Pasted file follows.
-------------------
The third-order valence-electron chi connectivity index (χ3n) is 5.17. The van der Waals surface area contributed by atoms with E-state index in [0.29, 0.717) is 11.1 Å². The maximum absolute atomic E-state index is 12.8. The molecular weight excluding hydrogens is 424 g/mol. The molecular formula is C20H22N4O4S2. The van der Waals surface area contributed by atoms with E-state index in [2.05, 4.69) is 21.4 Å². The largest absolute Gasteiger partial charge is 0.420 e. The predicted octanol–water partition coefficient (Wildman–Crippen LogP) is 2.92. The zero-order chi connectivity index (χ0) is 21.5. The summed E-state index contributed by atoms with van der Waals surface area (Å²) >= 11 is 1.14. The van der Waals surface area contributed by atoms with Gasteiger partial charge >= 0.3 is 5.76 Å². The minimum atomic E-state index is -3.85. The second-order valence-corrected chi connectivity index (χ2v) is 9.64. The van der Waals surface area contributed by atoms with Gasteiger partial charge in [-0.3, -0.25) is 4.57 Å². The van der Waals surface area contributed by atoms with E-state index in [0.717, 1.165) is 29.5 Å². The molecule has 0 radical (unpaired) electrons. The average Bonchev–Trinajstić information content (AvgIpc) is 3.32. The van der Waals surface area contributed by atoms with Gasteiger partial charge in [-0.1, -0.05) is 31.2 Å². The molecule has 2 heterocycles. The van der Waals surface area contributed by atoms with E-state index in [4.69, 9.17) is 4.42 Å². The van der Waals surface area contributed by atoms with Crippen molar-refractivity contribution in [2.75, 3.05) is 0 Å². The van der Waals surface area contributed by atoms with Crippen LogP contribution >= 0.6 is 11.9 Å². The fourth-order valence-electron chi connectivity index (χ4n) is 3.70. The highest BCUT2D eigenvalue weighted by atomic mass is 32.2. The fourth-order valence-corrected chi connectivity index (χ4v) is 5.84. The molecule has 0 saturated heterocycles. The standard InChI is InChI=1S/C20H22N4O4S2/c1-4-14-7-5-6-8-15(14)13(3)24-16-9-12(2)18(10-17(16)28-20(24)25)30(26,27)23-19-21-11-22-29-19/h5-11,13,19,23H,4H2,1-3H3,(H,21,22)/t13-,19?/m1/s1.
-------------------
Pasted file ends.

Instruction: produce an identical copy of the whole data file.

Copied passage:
The third-order valence-electron chi connectivity index (χ3n) is 5.17. The van der Waals surface area contributed by atoms with E-state index in [0.29, 0.717) is 11.1 Å². The maximum absolute atomic E-state index is 12.8. The molecular weight excluding hydrogens is 424 g/mol. The molecular formula is C20H22N4O4S2. The van der Waals surface area contributed by atoms with E-state index in [2.05, 4.69) is 21.4 Å². The largest absolute Gasteiger partial charge is 0.420 e. The predicted octanol–water partition coefficient (Wildman–Crippen LogP) is 2.92. The zero-order chi connectivity index (χ0) is 21.5. The summed E-state index contributed by atoms with van der Waals surface area (Å²) >= 11 is 1.14. The van der Waals surface area contributed by atoms with Gasteiger partial charge >= 0.3 is 5.76 Å². The minimum atomic E-state index is -3.85. The second-order valence-corrected chi connectivity index (χ2v) is 9.64. The van der Waals surface area contributed by atoms with Gasteiger partial charge in [-0.3, -0.25) is 4.57 Å². The van der Waals surface area contributed by atoms with E-state index in [0.717, 1.165) is 29.5 Å². The molecule has 0 radical (unpaired) electrons. The average Bonchev–Trinajstić information content (AvgIpc) is 3.32. The van der Waals surface area contributed by atoms with Gasteiger partial charge in [-0.1, -0.05) is 31.2 Å². The molecule has 2 heterocycles. The van der Waals surface area contributed by atoms with E-state index in [4.69, 9.17) is 4.42 Å². The van der Waals surface area contributed by atoms with Crippen molar-refractivity contribution in [2.75, 3.05) is 0 Å². The van der Waals surface area contributed by atoms with Crippen LogP contribution >= 0.6 is 11.9 Å². The fourth-order valence-electron chi connectivity index (χ4n) is 3.70. The highest BCUT2D eigenvalue weighted by atomic mass is 32.2. The fourth-order valence-corrected chi connectivity index (χ4v) is 5.84. The molecule has 0 saturated heterocycles. The standard InChI is InChI=1S/C20H22N4O4S2/c1-4-14-7-5-6-8-15(14)13(3)24-16-9-12(2)18(10-17(16)28-20(24)25)30(26,27)23-19-21-11-22-29-19/h5-11,13,19,23H,4H2,1-3H3,(H,21,22)/t13-,19?/m1/s1.